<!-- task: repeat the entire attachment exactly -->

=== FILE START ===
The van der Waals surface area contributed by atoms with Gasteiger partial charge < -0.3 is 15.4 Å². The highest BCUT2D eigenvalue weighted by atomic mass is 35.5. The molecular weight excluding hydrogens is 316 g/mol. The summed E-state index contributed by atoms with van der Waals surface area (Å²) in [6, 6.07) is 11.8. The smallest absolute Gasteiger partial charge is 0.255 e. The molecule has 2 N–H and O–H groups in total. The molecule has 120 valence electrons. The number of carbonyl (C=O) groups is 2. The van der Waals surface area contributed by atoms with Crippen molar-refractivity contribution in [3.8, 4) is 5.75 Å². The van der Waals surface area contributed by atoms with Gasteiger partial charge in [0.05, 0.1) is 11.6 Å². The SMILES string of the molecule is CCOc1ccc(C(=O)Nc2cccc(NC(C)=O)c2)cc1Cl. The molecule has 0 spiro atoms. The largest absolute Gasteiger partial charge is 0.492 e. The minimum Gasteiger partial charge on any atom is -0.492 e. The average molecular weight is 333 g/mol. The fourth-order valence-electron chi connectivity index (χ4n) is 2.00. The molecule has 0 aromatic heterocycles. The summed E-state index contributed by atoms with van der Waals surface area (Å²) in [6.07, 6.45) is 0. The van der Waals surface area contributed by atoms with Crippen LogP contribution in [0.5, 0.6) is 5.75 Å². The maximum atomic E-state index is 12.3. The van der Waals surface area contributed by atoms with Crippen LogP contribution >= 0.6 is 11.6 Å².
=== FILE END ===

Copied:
The van der Waals surface area contributed by atoms with Gasteiger partial charge < -0.3 is 15.4 Å². The highest BCUT2D eigenvalue weighted by atomic mass is 35.5. The molecular weight excluding hydrogens is 316 g/mol. The summed E-state index contributed by atoms with van der Waals surface area (Å²) in [6, 6.07) is 11.8. The smallest absolute Gasteiger partial charge is 0.255 e. The molecule has 2 N–H and O–H groups in total. The molecule has 120 valence electrons. The number of carbonyl (C=O) groups is 2. The van der Waals surface area contributed by atoms with Crippen molar-refractivity contribution in [3.8, 4) is 5.75 Å². The van der Waals surface area contributed by atoms with Gasteiger partial charge in [0.05, 0.1) is 11.6 Å². The SMILES string of the molecule is CCOc1ccc(C(=O)Nc2cccc(NC(C)=O)c2)cc1Cl. The molecule has 0 spiro atoms. The largest absolute Gasteiger partial charge is 0.492 e. The minimum Gasteiger partial charge on any atom is -0.492 e. The average molecular weight is 333 g/mol. The fourth-order valence-electron chi connectivity index (χ4n) is 2.00. The molecule has 0 aromatic heterocycles. The summed E-state index contributed by atoms with van der Waals surface area (Å²) in [6.07, 6.45) is 0. The van der Waals surface area contributed by atoms with Crippen LogP contribution in [0.5, 0.6) is 5.75 Å². The maximum atomic E-state index is 12.3. The van der Waals surface area contributed by atoms with Crippen LogP contribution >= 0.6 is 11.6 Å².